Quiet: The Power of Introverts in a World That Can’t Stop Talking

I listened to a podcast this weekend with Susan Cain, the author of the book about introverts. She was at a book signing and discussed her book and answered audience questions. I think this has big implications for international educators and I listened intently. There was much I learned about introverts and how they do in school.

I thought all introverts are shy, but they are two different things. Shyness is a fear of social judgement or the reactions of others. Introversion is defined by how someone reacts to social stimulation. An extrovert craves stimulus and enjoys lots of interactions with small and large groups of people. They feel bored and restless without it. In opposition, an introvert prefers to be alone or 1-on-1 interaction. There is a continuum and some people are “ambiverts.” In thinking of my personality, I would say I am mostly in the middle with a shading over to the introverted side. Yes I am loud and enjoy being with people, but to recharge my batteries and on weekends, I prefer to be alone or with family.

Cain mentioned in the interview her observations in US schools. She said so much of school today is group work and collaborative projects. Introverted students still do well in school because of summative formal assessments value studiousness, and reward careful observation, but American culture does not. This is in contrast to Asian cultures. The author gave the examples of the Western axiom of the “squeaky wheel gets greased” versus the Asian axiom, “the wind howls but the mountain remains.” This causes problems for American students in that few people can do both – that is excel in social groups as well as find the time to be quiet and studious. There is definitely a lot more that needs to be explored with this topic in schools. For ISB, I will bring this up at a faculty meeting today and see what the reaction  will be. I will ask the teachers how much group work they do versus individual activities.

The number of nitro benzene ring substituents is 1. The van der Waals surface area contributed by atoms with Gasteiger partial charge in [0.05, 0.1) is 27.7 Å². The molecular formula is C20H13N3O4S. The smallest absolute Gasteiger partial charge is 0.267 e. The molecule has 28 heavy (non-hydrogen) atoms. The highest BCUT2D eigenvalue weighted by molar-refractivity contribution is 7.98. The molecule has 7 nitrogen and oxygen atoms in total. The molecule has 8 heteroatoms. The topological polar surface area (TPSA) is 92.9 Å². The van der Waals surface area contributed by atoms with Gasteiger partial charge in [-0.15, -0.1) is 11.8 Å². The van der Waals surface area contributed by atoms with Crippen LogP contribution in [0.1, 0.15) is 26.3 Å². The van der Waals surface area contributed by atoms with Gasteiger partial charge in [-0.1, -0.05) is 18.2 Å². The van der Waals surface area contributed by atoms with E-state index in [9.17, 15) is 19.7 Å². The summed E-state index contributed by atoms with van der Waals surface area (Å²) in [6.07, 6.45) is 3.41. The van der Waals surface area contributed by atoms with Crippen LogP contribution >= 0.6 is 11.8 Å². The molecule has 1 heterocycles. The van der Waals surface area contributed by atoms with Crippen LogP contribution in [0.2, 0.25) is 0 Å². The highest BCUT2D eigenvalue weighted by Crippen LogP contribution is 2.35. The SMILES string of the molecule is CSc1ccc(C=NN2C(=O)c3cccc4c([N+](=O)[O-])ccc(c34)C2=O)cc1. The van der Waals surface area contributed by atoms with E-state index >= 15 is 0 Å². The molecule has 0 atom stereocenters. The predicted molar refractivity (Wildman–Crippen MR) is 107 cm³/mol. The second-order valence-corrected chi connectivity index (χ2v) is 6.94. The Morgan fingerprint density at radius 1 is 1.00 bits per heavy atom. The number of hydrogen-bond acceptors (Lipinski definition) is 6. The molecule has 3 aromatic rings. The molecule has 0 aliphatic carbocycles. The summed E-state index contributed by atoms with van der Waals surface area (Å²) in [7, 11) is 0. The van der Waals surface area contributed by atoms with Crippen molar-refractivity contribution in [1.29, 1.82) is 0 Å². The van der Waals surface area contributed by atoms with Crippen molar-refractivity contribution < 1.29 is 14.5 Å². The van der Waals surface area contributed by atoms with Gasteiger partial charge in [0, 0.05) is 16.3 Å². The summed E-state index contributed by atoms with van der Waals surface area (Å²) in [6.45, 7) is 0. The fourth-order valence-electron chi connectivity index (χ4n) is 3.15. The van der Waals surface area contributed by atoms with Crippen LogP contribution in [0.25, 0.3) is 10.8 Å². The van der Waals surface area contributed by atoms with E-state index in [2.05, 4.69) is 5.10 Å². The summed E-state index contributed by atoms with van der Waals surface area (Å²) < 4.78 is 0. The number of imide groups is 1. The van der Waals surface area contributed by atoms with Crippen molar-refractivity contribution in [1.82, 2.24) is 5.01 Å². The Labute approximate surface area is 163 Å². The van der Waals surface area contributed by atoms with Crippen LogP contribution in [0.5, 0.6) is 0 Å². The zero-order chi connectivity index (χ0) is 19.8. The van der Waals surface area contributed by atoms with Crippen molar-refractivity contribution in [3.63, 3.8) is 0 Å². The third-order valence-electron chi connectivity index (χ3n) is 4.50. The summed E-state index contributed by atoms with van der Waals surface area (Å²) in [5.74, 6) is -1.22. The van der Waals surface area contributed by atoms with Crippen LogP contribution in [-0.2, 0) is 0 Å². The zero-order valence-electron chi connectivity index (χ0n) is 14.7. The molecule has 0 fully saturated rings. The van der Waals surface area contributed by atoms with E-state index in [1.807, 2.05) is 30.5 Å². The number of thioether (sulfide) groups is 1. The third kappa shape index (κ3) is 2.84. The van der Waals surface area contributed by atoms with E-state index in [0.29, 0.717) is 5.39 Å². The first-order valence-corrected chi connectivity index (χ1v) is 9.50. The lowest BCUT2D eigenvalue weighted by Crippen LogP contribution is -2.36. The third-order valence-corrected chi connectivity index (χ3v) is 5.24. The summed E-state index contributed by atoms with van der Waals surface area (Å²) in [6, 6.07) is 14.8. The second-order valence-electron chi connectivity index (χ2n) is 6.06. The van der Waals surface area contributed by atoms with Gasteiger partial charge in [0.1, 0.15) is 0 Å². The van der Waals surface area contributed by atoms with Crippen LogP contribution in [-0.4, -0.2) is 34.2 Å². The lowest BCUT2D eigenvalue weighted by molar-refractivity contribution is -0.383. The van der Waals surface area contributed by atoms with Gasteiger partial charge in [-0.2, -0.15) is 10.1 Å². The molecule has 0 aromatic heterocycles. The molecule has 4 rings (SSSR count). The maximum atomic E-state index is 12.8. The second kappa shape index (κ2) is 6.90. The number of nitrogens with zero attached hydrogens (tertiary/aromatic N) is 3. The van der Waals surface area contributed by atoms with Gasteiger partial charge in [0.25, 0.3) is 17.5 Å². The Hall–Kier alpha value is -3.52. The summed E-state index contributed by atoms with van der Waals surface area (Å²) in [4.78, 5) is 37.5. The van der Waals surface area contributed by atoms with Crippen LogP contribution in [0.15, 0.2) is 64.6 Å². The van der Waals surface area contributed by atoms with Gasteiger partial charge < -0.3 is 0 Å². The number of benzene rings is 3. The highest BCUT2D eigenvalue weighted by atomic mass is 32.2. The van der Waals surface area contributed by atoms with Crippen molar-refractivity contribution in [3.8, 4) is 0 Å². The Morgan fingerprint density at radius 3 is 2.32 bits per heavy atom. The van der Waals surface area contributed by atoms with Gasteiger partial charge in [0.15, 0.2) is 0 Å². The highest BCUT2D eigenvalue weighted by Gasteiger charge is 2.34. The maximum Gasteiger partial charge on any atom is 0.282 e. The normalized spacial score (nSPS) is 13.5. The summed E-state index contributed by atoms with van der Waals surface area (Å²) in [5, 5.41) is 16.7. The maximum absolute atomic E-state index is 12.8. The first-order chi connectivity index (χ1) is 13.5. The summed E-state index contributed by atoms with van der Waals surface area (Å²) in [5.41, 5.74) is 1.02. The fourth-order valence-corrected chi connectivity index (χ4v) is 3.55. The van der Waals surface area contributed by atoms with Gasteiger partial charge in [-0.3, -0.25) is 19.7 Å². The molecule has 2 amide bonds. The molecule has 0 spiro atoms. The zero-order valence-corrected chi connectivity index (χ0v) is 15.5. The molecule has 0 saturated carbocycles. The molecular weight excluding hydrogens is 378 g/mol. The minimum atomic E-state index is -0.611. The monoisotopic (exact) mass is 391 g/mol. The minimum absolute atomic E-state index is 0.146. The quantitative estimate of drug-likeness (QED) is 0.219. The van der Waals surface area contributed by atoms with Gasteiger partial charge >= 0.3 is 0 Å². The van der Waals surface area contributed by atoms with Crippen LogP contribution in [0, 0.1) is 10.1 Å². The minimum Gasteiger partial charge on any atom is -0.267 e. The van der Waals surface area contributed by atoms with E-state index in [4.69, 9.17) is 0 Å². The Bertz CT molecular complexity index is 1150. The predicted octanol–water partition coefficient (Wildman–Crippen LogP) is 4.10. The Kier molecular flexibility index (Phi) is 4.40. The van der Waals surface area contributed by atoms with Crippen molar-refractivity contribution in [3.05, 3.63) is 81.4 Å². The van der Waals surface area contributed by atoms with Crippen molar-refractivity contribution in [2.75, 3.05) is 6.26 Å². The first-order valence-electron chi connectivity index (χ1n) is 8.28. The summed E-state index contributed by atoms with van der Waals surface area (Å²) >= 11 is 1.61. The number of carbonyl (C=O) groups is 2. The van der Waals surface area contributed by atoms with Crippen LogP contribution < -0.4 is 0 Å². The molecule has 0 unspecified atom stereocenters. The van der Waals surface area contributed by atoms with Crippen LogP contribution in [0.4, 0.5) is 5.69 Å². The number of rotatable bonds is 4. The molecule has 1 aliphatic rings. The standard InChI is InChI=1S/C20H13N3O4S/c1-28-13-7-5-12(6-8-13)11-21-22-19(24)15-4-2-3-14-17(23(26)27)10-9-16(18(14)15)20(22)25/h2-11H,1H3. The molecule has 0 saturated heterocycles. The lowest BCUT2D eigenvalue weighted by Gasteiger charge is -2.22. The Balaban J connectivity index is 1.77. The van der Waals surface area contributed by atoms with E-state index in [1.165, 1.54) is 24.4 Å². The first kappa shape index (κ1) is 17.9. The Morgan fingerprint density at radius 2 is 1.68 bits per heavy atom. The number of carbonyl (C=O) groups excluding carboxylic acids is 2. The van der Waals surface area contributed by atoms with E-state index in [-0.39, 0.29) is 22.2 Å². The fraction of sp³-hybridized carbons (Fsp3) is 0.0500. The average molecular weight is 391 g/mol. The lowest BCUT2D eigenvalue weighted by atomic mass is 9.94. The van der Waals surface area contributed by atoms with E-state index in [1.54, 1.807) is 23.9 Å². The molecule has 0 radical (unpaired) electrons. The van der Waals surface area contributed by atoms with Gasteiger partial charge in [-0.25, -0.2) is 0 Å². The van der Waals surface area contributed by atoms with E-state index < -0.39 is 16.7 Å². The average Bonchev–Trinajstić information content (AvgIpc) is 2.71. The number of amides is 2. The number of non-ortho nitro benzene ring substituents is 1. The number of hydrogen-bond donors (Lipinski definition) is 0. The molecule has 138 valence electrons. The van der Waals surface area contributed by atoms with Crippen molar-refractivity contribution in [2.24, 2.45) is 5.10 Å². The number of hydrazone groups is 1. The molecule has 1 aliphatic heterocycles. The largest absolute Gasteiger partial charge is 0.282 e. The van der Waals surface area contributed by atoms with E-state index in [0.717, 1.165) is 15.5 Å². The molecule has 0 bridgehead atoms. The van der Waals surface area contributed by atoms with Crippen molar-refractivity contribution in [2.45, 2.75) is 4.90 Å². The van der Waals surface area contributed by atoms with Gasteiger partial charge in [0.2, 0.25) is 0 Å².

Susan Cain refers to the work of psychologist Erickson about the 10,000 hours to become an expert at something. I first read this in Malcolm Gladwell’s book. What Cain brought up however, is that it is 10,000 hours of sustained deliberate practice in solitude or 1-on-1 instruction/coaching.

There is an entire chapter for parents of introverts. This trait is highly inheritable and studies with babies show this is from birth. Finally, I thought it interesting that extroverts prefer Facebook and introverts prefer blogging.

I will try to get a copy of the book and read this spring. Here is a link to the podcast from the Slate.com web site.

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